The law of inertia states that it is the tendency of an object to resist a change in motion. According to Newton, an object will stay at rest or stay in motion (i.e. "maintain its velocity" in modern terms) unless acted on by a net external force, whether it results from gravity, friction, contact, or some other source. The Aristotelian division of motion into mundane and celestial became increasingly problematic in the face of the conclusions of Nicolaus Copernicus in the 16th century, who argued that the earth (and everything on it) was in fact never "at rest", but was actually in constant motion around the sun. Galileo, in his further development of the Copernican model, recognized these problems with the then-accepted nature of motion and, at least partially as a result, included a restatement of Aristotle's description of motion in a void as a basic physical principle:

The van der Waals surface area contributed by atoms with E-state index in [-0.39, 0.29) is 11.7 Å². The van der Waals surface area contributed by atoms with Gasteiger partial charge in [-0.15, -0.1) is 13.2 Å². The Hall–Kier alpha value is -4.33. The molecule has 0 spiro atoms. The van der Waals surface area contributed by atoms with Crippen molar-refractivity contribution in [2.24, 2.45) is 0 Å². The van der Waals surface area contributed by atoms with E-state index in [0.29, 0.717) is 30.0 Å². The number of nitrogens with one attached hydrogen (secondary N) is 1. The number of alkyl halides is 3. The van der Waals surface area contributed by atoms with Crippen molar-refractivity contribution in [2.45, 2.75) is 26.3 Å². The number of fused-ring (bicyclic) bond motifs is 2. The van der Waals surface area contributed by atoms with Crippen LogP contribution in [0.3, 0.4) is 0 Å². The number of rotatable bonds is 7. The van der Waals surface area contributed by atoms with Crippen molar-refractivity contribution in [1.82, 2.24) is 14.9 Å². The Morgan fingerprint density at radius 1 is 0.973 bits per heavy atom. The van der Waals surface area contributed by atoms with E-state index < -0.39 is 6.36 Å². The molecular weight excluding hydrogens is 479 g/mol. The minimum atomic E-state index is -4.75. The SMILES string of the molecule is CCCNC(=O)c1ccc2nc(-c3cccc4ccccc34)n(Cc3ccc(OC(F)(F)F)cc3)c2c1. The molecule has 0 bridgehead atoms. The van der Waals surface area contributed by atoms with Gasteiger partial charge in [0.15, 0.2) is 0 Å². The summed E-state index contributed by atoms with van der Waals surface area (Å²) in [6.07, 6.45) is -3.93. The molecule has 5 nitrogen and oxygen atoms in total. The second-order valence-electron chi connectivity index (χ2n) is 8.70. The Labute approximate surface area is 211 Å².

A body moving on a level surface will continue in the same direction at a constant speed unless disturbed.
Galileo writes that "all external impediments removed, a heavy body on a spherical surface concentric with the earth will maintain itself in that state in which it has been; if placed in movement towards the west (for example), it will maintain itself in that movement." This notion which is termed "circular inertia" or "horizontal circular inertia" by historians of science, is a precursor to, but distinct from, Newton's notion of rectilinear inertia. For Galileo, a motion is "horizontal" if it does not carry the moving body towards or away from the centre of the earth, and for him, "a ship, for instance, having once received some impetus through the tranquil sea, would move continually around our globe without ever stopping."
It is also worth noting that Galileo later went on to conclude that based on this initial premise of inertia, it is impossible to tell the difference between a moving object and a stationary one without some outside reference to compare it against. This observation ultimately came to be the basis for Einstein to develop the theory of Special Relativity.